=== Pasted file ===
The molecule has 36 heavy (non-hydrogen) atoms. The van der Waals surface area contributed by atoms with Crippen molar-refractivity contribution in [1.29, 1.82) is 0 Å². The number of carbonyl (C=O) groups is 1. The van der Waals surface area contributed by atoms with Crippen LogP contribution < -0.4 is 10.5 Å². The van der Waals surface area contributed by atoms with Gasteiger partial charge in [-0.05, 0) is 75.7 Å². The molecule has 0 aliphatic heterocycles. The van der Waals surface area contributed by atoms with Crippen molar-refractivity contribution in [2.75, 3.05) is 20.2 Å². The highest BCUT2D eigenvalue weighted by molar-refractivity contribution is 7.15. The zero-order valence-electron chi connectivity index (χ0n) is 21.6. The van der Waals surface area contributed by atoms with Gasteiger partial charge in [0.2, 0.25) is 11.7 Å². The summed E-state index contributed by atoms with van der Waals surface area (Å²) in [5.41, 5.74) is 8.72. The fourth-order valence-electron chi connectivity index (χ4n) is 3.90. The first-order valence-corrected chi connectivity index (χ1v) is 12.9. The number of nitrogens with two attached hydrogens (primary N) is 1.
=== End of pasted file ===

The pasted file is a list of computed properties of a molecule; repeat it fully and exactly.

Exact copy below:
The molecule has 36 heavy (non-hydrogen) atoms. The van der Waals surface area contributed by atoms with Crippen molar-refractivity contribution in [1.29, 1.82) is 0 Å². The number of carbonyl (C=O) groups is 1. The van der Waals surface area contributed by atoms with Crippen LogP contribution < -0.4 is 10.5 Å². The van der Waals surface area contributed by atoms with Gasteiger partial charge in [-0.05, 0) is 75.7 Å². The molecule has 0 aliphatic heterocycles. The van der Waals surface area contributed by atoms with Crippen molar-refractivity contribution in [2.75, 3.05) is 20.2 Å². The highest BCUT2D eigenvalue weighted by molar-refractivity contribution is 7.15. The zero-order valence-electron chi connectivity index (χ0n) is 21.6. The van der Waals surface area contributed by atoms with Gasteiger partial charge in [0.2, 0.25) is 11.7 Å². The summed E-state index contributed by atoms with van der Waals surface area (Å²) in [5.41, 5.74) is 8.72. The fourth-order valence-electron chi connectivity index (χ4n) is 3.90. The first-order valence-corrected chi connectivity index (χ1v) is 12.9. The number of nitrogens with two attached hydrogens (primary N) is 1.